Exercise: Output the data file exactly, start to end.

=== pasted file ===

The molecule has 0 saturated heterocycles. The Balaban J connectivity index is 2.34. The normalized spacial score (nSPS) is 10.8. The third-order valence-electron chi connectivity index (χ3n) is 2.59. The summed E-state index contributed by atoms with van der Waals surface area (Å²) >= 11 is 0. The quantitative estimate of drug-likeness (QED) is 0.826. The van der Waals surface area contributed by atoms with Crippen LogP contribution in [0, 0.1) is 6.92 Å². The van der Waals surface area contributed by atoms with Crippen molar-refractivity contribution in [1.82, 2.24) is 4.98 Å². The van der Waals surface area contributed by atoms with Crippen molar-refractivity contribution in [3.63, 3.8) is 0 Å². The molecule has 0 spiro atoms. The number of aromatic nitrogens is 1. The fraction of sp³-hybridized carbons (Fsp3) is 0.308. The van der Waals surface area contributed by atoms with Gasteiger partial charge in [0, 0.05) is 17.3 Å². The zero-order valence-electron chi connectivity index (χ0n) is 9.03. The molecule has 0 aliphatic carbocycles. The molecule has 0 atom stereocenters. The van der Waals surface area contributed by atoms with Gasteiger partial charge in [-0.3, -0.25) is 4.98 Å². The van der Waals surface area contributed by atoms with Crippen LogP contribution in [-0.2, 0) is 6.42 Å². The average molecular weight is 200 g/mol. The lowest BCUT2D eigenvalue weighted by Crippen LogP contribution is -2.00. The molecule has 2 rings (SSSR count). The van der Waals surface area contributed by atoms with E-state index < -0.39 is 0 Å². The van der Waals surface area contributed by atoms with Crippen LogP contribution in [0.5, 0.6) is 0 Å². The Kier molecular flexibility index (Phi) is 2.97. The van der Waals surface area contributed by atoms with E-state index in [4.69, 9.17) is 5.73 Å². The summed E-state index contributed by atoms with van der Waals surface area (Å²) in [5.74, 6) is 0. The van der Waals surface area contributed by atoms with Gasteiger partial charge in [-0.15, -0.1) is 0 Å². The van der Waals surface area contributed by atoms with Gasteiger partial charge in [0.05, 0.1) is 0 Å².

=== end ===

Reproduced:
The molecule has 0 saturated heterocycles. The Balaban J connectivity index is 2.34. The normalized spacial score (nSPS) is 10.8. The third-order valence-electron chi connectivity index (χ3n) is 2.59. The summed E-state index contributed by atoms with van der Waals surface area (Å²) >= 11 is 0. The quantitative estimate of drug-likeness (QED) is 0.826. The van der Waals surface area contributed by atoms with Crippen LogP contribution in [0, 0.1) is 6.92 Å². The van der Waals surface area contributed by atoms with Crippen molar-refractivity contribution in [1.82, 2.24) is 4.98 Å². The van der Waals surface area contributed by atoms with Crippen molar-refractivity contribution in [3.63, 3.8) is 0 Å². The molecule has 0 spiro atoms. The number of aromatic nitrogens is 1. The fraction of sp³-hybridized carbons (Fsp3) is 0.308. The van der Waals surface area contributed by atoms with Gasteiger partial charge in [0, 0.05) is 17.3 Å². The zero-order valence-electron chi connectivity index (χ0n) is 9.03. The molecule has 0 aliphatic carbocycles. The molecule has 0 atom stereocenters. The van der Waals surface area contributed by atoms with Gasteiger partial charge in [-0.3, -0.25) is 4.98 Å². The van der Waals surface area contributed by atoms with Crippen LogP contribution in [-0.2, 0) is 6.42 Å². The average molecular weight is 200 g/mol. The lowest BCUT2D eigenvalue weighted by Crippen LogP contribution is -2.00. The molecule has 2 rings (SSSR count). The van der Waals surface area contributed by atoms with E-state index < -0.39 is 0 Å². The van der Waals surface area contributed by atoms with Crippen LogP contribution in [0.5, 0.6) is 0 Å². The Kier molecular flexibility index (Phi) is 2.97. The van der Waals surface area contributed by atoms with E-state index in [4.69, 9.17) is 5.73 Å². The summed E-state index contributed by atoms with van der Waals surface area (Å²) in [5.74, 6) is 0. The van der Waals surface area contributed by atoms with Gasteiger partial charge in [-0.15, -0.1) is 0 Å². The van der Waals surface area contributed by atoms with Gasteiger partial charge in [0.05, 0.1) is 0 Å².